Thus the Peter Weyland is played by Guy Pearce in elderly make-up rather than a real old man who might seem less streamlined and more genuinely crotchety (why not get Peter O'Toole himself?), and his hand closes like a polyp recoiling from his scheming daughter Meredith Vickers (Charlize Theron), who--in classic Freudian form--has made herself as sleek and anime-replicant-like as possible in order to compete with David, Weyland's favorite (artificial) son. But of course the favorite child never appreciates it. "Doesn't everyone want their parents dead?" David later asks. And while it's clear Charlize does want her father dead, so she can take over Weyland Corp, she also desperately wants his love, which is a huge turn-off to him. Her attempts to become more like a replicant to win his attention are an apt echo of modern eating disorders and surgery addictions as girls make themselves more and more like anime robots every day, slicking their hair back (easier to animate than loose strands) and crossing the uncanny valley in reverse, in an unconscious drive to please Disney's NWO agenda.
Clockwise from top left: Charlize (Prometheus); Kristanna Loken (Terminator 3);
Charlize (Aeon Flux); Milla Jovovich (Ultraviolet); Sean Young (Blade Runner)
As a preface, for those skeptics in the audience, let me just say this: microbes existed long before there were microscopes to see them, so if someone had vision so acute they could see microbes before the invention of microscopes, would they be hallucinating, or lying, even if they could draw them so well that, once they could be seen via the microscope, mainstream science would be forced to acknowledge the similarity? Would you be committed to an asylum if your hearing was so acute you could pick up noises no one else could hear until the invention of the condenser microphone? 'Genuine' skepticism keeps an open mind and neither believes nor disbelieves anything 100% and that's why the presence of Steve De Schavi is so reassuring. His heavy lidded eyes betray a long history of dealing with lying murderers, scared witnesses, concealed information, and soul-deadening tragedy. He's a genuine skeptic as any good detective must be (ala Sherlock Holmes' "I neither believe nor disbelieve anything") yet he is continually astounded by Amy's spot-on information. Compare him, then, to the smug skeptics aboard the Prometheus, who even though it's 2089 and they're deep in space, sneer at Shaw's decree about our 'engineers' like they're sophomore year science majors trying to impress a dour professor. The cop trusts his instincts, his information, the facts. Science just snickers at anything outside its parameter of the consensually agreed-on 'known.' It doesn't matter what evidence presents itself to the senses, or through witnesses, records --they snicker... because they don't want to snickered at. It could cost them their tenure, or a grant.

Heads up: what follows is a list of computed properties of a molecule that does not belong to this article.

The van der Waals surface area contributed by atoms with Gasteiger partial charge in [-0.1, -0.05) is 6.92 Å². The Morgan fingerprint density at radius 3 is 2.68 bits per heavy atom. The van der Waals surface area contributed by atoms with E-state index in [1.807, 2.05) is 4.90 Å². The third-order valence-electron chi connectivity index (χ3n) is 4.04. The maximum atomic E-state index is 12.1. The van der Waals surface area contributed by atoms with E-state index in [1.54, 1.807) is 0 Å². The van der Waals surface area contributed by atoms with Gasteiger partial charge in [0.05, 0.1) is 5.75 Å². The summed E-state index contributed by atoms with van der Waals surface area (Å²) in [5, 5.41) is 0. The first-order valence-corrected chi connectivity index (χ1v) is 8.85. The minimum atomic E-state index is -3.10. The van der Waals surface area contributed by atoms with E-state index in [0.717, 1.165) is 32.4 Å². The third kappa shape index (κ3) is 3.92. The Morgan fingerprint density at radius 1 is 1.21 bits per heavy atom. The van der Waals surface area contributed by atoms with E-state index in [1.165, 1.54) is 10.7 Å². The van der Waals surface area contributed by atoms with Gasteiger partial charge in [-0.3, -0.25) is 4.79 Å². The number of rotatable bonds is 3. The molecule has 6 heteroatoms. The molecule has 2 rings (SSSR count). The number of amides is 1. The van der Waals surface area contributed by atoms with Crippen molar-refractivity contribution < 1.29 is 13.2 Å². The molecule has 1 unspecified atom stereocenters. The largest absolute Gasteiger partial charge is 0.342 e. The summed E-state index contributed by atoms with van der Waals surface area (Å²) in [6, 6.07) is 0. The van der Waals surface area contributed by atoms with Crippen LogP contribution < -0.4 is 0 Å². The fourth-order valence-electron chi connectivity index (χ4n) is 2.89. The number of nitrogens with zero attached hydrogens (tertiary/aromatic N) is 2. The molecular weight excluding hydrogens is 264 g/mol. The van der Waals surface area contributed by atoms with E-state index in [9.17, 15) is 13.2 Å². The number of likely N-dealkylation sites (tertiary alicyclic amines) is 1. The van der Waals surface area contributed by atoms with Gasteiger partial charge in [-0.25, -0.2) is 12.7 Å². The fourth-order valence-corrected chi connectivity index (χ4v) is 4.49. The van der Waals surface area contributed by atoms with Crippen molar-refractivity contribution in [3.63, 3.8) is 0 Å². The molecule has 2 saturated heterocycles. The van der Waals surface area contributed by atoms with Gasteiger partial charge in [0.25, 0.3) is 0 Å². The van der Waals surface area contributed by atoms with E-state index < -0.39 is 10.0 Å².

But there are such things as ghosts, whether its convenient to mainstream science's paradigm or not. Cops do turn to psychics when they have no leads, because they're not too proud to ask if it means saving a life or catching a killer, and because they're trained to rely on evidence and facts, not the vehemence of a subject's emotional certainty.
In PROMETHEUS there are ghosts that appear via some alien HD projector 3-D expression of the 'stone tape' theory, which is that certain crystal deposits under or in the walls of old castles can record moments of extreme psychic trauma that replay infinitely and be seen by psychics, children, shamans, and schizophrenics under the right series of electromagnetic circumstances (such as during a thunderstorm). And just like the stone tapes within and without the world of film, certain emotions and moments in time endure... in the zero point field.
And what will make Scott's film endure despite the cliches is its very real look at the intergalactic origin of humanity as a genetic self-portrait bar napkin scrawl. Again, skeptics may scoff but there's plenty of evidence to make us question the doop-de-doo logic of Darwin, which explains very little about why we're are so different than our ape brothers, why chimps haven't developed speech by now, and who made the tape splices and alien signatures and serial codes on our junk DNA ("ever buy snakes from the Egyptian, pally?")